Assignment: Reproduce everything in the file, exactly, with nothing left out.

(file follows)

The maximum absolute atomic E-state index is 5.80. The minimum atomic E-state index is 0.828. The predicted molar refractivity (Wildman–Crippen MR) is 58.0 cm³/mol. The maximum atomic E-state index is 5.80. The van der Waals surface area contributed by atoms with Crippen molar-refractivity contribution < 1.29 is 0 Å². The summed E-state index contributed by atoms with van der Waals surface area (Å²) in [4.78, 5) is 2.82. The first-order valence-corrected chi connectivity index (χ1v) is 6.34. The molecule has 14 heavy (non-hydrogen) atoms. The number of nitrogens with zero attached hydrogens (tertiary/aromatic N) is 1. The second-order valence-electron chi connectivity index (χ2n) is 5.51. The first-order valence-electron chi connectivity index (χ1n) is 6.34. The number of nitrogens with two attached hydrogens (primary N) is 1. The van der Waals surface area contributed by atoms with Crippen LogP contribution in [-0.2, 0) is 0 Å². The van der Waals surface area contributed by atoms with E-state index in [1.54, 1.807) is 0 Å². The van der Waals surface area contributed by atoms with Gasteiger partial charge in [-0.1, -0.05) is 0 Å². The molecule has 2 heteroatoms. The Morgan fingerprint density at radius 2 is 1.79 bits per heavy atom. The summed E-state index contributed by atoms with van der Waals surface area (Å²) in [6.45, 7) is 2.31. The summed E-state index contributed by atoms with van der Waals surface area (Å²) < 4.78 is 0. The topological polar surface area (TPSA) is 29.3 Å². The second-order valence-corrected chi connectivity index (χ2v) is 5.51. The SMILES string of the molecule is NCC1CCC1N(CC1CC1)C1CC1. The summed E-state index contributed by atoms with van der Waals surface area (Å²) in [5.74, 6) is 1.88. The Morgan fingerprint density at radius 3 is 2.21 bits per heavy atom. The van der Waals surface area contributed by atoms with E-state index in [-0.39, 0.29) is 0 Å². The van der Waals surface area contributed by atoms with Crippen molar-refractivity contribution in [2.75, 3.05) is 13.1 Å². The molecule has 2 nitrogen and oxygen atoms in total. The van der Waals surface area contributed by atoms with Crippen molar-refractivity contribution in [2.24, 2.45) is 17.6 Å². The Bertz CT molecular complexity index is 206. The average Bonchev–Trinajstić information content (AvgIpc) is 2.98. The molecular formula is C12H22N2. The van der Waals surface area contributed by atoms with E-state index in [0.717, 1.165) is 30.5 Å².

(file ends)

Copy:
The maximum absolute atomic E-state index is 5.80. The minimum atomic E-state index is 0.828. The predicted molar refractivity (Wildman–Crippen MR) is 58.0 cm³/mol. The maximum atomic E-state index is 5.80. The van der Waals surface area contributed by atoms with Crippen molar-refractivity contribution < 1.29 is 0 Å². The summed E-state index contributed by atoms with van der Waals surface area (Å²) in [4.78, 5) is 2.82. The first-order valence-corrected chi connectivity index (χ1v) is 6.34. The molecule has 14 heavy (non-hydrogen) atoms. The number of nitrogens with zero attached hydrogens (tertiary/aromatic N) is 1. The second-order valence-electron chi connectivity index (χ2n) is 5.51. The first-order valence-electron chi connectivity index (χ1n) is 6.34. The number of nitrogens with two attached hydrogens (primary N) is 1. The van der Waals surface area contributed by atoms with Crippen LogP contribution in [-0.2, 0) is 0 Å². The van der Waals surface area contributed by atoms with E-state index in [1.54, 1.807) is 0 Å². The van der Waals surface area contributed by atoms with Gasteiger partial charge in [-0.1, -0.05) is 0 Å². The molecule has 2 heteroatoms. The Morgan fingerprint density at radius 2 is 1.79 bits per heavy atom. The summed E-state index contributed by atoms with van der Waals surface area (Å²) in [6.45, 7) is 2.31. The summed E-state index contributed by atoms with van der Waals surface area (Å²) < 4.78 is 0. The topological polar surface area (TPSA) is 29.3 Å². The second-order valence-corrected chi connectivity index (χ2v) is 5.51. The SMILES string of the molecule is NCC1CCC1N(CC1CC1)C1CC1. The summed E-state index contributed by atoms with van der Waals surface area (Å²) in [5.74, 6) is 1.88. The Morgan fingerprint density at radius 3 is 2.21 bits per heavy atom. The van der Waals surface area contributed by atoms with E-state index in [-0.39, 0.29) is 0 Å². The van der Waals surface area contributed by atoms with Crippen molar-refractivity contribution in [2.75, 3.05) is 13.1 Å². The molecule has 2 nitrogen and oxygen atoms in total. The van der Waals surface area contributed by atoms with Crippen molar-refractivity contribution in [2.24, 2.45) is 17.6 Å². The Bertz CT molecular complexity index is 206. The average Bonchev–Trinajstić information content (AvgIpc) is 2.98. The molecular formula is C12H22N2. The van der Waals surface area contributed by atoms with E-state index in [0.717, 1.165) is 30.5 Å².